Returning to Michilimackinac in 1765, Solomons was utterly ruined. The consortium had lost a staggering £18,000 worth of goods. The partners were unable to repay their creditors in New York and Montreal. Most went their separate ways. Ezekiel Solomons and Gershon Levy remained in partnership and tried to rebuild. Together, they purchased a two-room house inside the fort and set up shop. By 1767 the company exported the second-largest shipment of beaver pelts from Michilimackinac to Montreal. But this haul did little to offset the old debt. The following year, consortium members unsuccessfully petitioned the governor of Canada for bankruptcy protection. When that failed, Ezekiel Solomons, like the other partners, spent many years attempting to repay what the company owed.

            By the 1770s Solomons was back on his feet, sending canoes north of Lake Superior and participating with other merchants to open Michilimackinac’s general store in 1779. By the early 1780s, he had attracted the notice of his chief competitor, the Hudson’s Bay Company (HBC), which reluctantly labeled him the “master of all the Trading Houses in this part of the Country.” One exasperated official tried to downplay Solomons’ threat to the HBC monopoly, dismissing him as an “Illiterate Jew.” The charge was ridiculously untrue. Although Solomons may not have read English fluently, he certainly spoke it well enough to do business and give testimony. Given his life experience, he was undoubtedly a polyglot. He owned books written in Hebrew, Spanish, and English. He also read French.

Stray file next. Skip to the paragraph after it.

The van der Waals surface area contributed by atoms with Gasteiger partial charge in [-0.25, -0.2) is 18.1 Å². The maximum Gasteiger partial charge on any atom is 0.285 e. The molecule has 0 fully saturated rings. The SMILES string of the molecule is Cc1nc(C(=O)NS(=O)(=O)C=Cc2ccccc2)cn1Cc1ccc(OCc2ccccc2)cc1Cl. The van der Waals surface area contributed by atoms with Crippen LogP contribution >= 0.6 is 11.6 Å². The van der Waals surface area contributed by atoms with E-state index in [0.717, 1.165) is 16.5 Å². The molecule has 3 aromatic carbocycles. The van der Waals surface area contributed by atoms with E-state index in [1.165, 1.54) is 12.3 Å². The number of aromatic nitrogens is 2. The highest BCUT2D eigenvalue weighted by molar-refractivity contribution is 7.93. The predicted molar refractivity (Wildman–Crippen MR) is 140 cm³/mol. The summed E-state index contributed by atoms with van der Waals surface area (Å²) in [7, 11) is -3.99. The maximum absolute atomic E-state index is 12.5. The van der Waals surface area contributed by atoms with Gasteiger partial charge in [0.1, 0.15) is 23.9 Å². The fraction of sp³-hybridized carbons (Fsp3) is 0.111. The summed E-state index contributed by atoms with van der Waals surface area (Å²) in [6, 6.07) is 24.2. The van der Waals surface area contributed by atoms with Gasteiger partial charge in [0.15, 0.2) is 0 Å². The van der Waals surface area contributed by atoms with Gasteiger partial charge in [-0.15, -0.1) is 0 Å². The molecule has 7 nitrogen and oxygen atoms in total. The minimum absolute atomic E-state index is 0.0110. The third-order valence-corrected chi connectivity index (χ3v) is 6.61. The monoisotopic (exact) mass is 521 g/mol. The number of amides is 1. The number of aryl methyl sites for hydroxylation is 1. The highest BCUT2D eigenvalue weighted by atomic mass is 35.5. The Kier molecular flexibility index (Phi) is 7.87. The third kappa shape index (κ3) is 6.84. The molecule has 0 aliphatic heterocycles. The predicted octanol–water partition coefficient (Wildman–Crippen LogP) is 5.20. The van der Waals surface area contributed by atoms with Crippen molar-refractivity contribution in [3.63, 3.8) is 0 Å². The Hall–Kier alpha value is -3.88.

Like most eighteenth-century traders and merchants of means, Ezekiel Solomons also trafficked in human beings. Just four days after the Ojibwes’ attack on Fort Michilimackinac in June 1763, Solomons sold an enslaved Native person to Captain George Etherington, the commanding officer of Michilimackinac, for £50—while Solomons and Etherington themselves were in captivity. Thirteen years later in Montreal, Solomons sold for 140 Spanish piastres an approximately 20-year-old Black woman named Jurushy, a variant of Jerusha, the Biblical queen mentioned in Melachim II.  It was not uncommon for slaveholders to bestow regal or powerful names on vulnerable and exploited chattel slaves. Given Jurushy’s age, Solomons may not have named her. But as a Hebrew speaker and reader, he would have known her name’s etymology. Derived from the verb ירש (yarash), to inherit or take possession of, Jurushy’s name connoted her status as an object to be owned.


Ties to Shearith Israel

            When Ezekiel Solomons and his business partners worked out of Albany, they were within fairly easy reach of North America’s first synagogue: New York City’s Congregation Shearith Israel, founded in 1654, although a building was not erected until 1730. (Solomons spent the high holidays of 1804 there, where he made three contributions before dying soon after.) Known as the Spanish and Portuguese Synagogue, Shearith Israel has adhered from its founding to the Western Sephardic minhag, although Ashkenazim have always numbered among its members.

            After French Montreal’s fall to the British in 1760, the city gained its first Jewish residents. Too few in number for a cantor, rabbi, hazan, synagogue, or cemetery, Montreal’s earliest Jews made due with a minyan and voluntary leadership. For the high holidays, those able voyaged down the Hudson River to Shearith Israel. But this arrangement was short-lived. During the American Revolution, as the British army was poised to capture New York City and many residents prepared to flee, Shearith Israel’s members voted in 1776 to dissolve the congregation. With nowhere to go and New York’s future uncertain, Montreal’s Jewish community raised funds for its own synagogue building—its own Congregation Shearith Israel. At least one scholar has speculated that the Montreal Shearith Israel was meant to house New York’s congregants in exile. Among those most visible in raising money for Montreal’s Shearith Israel was Ezekiel Solomons. He helped secure enough funds to complete the building in 1778 and purchase a Sefer Torah (handwritten Torah scroll) from the Spanish and Portuguese Jews’ Congregation in London.